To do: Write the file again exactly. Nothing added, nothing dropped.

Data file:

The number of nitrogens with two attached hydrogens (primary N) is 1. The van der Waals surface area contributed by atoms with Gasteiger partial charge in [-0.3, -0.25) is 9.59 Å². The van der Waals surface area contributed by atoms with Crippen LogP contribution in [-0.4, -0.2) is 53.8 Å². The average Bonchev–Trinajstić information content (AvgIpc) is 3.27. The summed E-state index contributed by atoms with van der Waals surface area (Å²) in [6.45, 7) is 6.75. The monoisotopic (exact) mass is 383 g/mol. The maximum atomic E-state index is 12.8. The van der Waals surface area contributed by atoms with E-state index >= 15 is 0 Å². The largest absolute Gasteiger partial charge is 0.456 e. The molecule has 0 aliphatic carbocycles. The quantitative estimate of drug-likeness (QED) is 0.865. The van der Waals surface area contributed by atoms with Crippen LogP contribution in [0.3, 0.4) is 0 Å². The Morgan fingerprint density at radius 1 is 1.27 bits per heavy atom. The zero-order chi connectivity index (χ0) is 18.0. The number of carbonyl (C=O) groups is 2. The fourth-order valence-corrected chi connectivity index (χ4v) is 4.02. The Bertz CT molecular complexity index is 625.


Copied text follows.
The number of nitrogens with two attached hydrogens (primary N) is 1. The van der Waals surface area contributed by atoms with Gasteiger partial charge in [-0.3, -0.25) is 9.59 Å². The van der Waals surface area contributed by atoms with Crippen LogP contribution in [-0.4, -0.2) is 53.8 Å². The average Bonchev–Trinajstić information content (AvgIpc) is 3.27. The summed E-state index contributed by atoms with van der Waals surface area (Å²) in [6.45, 7) is 6.75. The monoisotopic (exact) mass is 383 g/mol. The maximum atomic E-state index is 12.8. The van der Waals surface area contributed by atoms with E-state index >= 15 is 0 Å². The largest absolute Gasteiger partial charge is 0.456 e. The molecule has 0 aliphatic carbocycles. The quantitative estimate of drug-likeness (QED) is 0.865. The van der Waals surface area contributed by atoms with Crippen LogP contribution in [0.3, 0.4) is 0 Å². The Morgan fingerprint density at radius 1 is 1.27 bits per heavy atom. The zero-order chi connectivity index (χ0) is 18.0. The number of carbonyl (C=O) groups is 2. The fourth-order valence-corrected chi connectivity index (χ4v) is 4.02. The Bertz CT molecular complexity index is 625.